It’s always nice to think in a coffee shop…

It’s always nice to think in a coffee shop. Nothing great has ever occurred to me while thinking in a coffee shop, but that’s not the point.

coffee shopWith everyone else so busy, so important, so serious around me, it seems fitting that I should seem at least as important and think. Sip casually (as if my coffee doesn’t matter as much as much as my thoughts, as if I could be thinking anywhere but stopped among the ordinary coffee drinkers to do my thinking). Look off into the distance, but not at anything or, heaven forbid, anyone. Pause just before setting down my cup; let it hover over the table. Now immediately type something, or if I’m feeling traditional – jot down something in an oddly shaped notebook. Yes, that’s it. Now look off into the distance at nothing in particular again (preferably in the same general direction which preceded that fantastic, world stopping thought from just a moment ago). Yes, this is the way to look like I’m thinking in a coffee shop.

Us, in a Coffee Shop
You make me wonder, as you sit quietly,
considerately across the small table from me
in the midst of our busy, loud and impersonal
coffee shop just around the corner from home;
we don’t speak and only occasionally,
accidently make eye contact interrupting
our reading – mine of a book, yours a newspaper
and you’re gracious with a small smile,
almost embarrassed by our casual connection,
returning to the worlds on our pages as we
escape the crowded space we choose to share;
our coffee’s are the same, right legs crossed over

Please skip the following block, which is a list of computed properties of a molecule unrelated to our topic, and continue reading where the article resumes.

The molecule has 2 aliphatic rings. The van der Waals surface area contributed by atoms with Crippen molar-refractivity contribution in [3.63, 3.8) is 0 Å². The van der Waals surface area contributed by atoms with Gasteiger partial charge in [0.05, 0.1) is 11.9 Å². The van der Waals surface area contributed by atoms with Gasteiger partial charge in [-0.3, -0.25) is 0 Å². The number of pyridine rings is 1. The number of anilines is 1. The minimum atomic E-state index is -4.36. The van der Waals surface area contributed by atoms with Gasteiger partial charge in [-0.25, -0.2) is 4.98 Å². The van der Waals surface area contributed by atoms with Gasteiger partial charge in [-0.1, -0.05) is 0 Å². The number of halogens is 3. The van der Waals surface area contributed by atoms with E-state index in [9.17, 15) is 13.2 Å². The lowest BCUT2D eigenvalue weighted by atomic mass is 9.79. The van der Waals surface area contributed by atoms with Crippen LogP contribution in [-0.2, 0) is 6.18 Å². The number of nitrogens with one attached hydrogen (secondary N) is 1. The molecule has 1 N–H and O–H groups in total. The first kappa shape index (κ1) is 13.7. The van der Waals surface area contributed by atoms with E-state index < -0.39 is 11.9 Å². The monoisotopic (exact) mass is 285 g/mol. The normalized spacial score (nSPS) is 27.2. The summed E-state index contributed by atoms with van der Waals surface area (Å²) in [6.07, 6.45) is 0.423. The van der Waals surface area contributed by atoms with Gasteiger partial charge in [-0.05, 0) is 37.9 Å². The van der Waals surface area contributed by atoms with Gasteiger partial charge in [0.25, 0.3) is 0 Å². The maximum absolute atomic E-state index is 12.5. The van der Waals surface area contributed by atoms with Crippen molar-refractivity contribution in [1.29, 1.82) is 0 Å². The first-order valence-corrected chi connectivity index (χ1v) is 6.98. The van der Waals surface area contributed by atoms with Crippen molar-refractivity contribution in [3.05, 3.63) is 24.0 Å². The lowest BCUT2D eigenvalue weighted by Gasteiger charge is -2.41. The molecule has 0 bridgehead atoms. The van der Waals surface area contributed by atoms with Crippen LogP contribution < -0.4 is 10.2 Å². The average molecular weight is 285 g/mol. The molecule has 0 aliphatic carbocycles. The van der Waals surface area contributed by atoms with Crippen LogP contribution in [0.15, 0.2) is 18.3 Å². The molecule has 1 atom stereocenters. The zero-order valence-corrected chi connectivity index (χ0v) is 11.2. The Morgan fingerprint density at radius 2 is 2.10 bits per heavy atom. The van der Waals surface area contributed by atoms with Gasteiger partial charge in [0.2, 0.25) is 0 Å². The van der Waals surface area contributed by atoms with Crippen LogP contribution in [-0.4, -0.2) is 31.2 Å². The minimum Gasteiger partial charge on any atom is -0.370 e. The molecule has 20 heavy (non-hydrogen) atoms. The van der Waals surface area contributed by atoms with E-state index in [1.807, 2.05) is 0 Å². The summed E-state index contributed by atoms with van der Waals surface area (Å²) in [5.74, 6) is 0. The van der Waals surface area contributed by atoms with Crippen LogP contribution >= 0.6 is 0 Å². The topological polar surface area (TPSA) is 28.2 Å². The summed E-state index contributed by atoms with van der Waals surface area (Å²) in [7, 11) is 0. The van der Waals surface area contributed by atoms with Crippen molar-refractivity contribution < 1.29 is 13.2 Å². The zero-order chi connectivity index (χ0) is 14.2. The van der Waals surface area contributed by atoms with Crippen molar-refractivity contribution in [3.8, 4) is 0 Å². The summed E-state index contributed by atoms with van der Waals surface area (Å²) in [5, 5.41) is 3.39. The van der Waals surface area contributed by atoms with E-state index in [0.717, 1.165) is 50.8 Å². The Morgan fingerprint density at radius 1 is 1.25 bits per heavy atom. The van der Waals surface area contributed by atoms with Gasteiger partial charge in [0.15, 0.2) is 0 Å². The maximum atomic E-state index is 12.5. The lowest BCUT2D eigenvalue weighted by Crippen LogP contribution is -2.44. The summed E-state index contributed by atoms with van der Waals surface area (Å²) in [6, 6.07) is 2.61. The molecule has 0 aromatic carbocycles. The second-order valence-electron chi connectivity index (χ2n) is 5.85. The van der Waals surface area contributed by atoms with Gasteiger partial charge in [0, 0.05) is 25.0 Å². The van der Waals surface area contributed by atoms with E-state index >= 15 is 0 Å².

lefts, comfortable together like we’re not
with every other person around us;
strangers don’t matter in this place right now,
like they don’t matter so many other places,
and I can tell you wish it was different
like I do, as if this place was in a Paris spring
or rainy London or beside a university campus
with smart ideas filling the air around us
like leaves falling in autumn – expected, raked
together and burned for that sweet aroma
which stings the eyes yet doesn’t drive us away;
but we’re in our cold city on this January morning
and everyone else has someplace to go
and they’re only stopping for their coffee
as they run to work because they’re late or
justĀ  have somewhere more important to be,
while we linger together, two perfect strangers
who civilly share a small table together
in an act of pure humanity, anonymously.

Steinbeck and a Pastry
As we talk about others and ourselves and others
until we start back on us again across
the small coffee shop table with the whole world
rushing past us, nibbling on a pastry we share,
what Steinbeck said about having to get all our
autobiographical material out of our system
or it will hound us until we get it said
keeps interrupting my train of thought,
and yours as well as you ask me where my head is,
and am I listening, which, of course I’m not;
but that’s because we’re only pretending
to be the authors of our lives and this dialogue
we try every day – which you’re so much better at –
seems more accurate about others than us;
and I wouldn’t have it any other way
even though it doesn’t always seem so, and,
no, I’m not going to finish the pastry.